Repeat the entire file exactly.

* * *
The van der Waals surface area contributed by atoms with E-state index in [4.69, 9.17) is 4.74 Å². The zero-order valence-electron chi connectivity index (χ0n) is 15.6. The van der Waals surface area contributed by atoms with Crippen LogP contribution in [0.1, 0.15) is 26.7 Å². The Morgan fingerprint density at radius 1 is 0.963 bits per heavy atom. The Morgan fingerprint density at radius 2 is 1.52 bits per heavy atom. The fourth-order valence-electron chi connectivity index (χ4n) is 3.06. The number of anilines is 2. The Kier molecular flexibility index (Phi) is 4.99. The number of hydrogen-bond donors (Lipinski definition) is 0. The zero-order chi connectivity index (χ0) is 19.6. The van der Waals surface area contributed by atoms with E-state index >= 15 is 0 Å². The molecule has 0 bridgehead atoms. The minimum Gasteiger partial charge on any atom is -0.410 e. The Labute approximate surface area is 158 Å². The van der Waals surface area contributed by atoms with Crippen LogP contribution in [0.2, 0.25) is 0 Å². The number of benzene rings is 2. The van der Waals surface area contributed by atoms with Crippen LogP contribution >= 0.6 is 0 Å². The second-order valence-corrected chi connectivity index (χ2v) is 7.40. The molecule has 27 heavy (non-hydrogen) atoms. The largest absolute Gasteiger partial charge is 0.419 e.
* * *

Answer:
The van der Waals surface area contributed by atoms with E-state index in [4.69, 9.17) is 4.74 Å². The zero-order valence-electron chi connectivity index (χ0n) is 15.6. The van der Waals surface area contributed by atoms with Crippen LogP contribution in [0.1, 0.15) is 26.7 Å². The Morgan fingerprint density at radius 1 is 0.963 bits per heavy atom. The Morgan fingerprint density at radius 2 is 1.52 bits per heavy atom. The fourth-order valence-electron chi connectivity index (χ4n) is 3.06. The number of anilines is 2. The Kier molecular flexibility index (Phi) is 4.99. The number of hydrogen-bond donors (Lipinski definition) is 0. The zero-order chi connectivity index (χ0) is 19.6. The van der Waals surface area contributed by atoms with E-state index >= 15 is 0 Å². The molecule has 0 bridgehead atoms. The minimum Gasteiger partial charge on any atom is -0.410 e. The Labute approximate surface area is 158 Å². The van der Waals surface area contributed by atoms with Crippen LogP contribution in [0.2, 0.25) is 0 Å². The number of benzene rings is 2. The van der Waals surface area contributed by atoms with Crippen LogP contribution >= 0.6 is 0 Å². The second-order valence-corrected chi connectivity index (χ2v) is 7.40. The molecule has 27 heavy (non-hydrogen) atoms. The largest absolute Gasteiger partial charge is 0.419 e.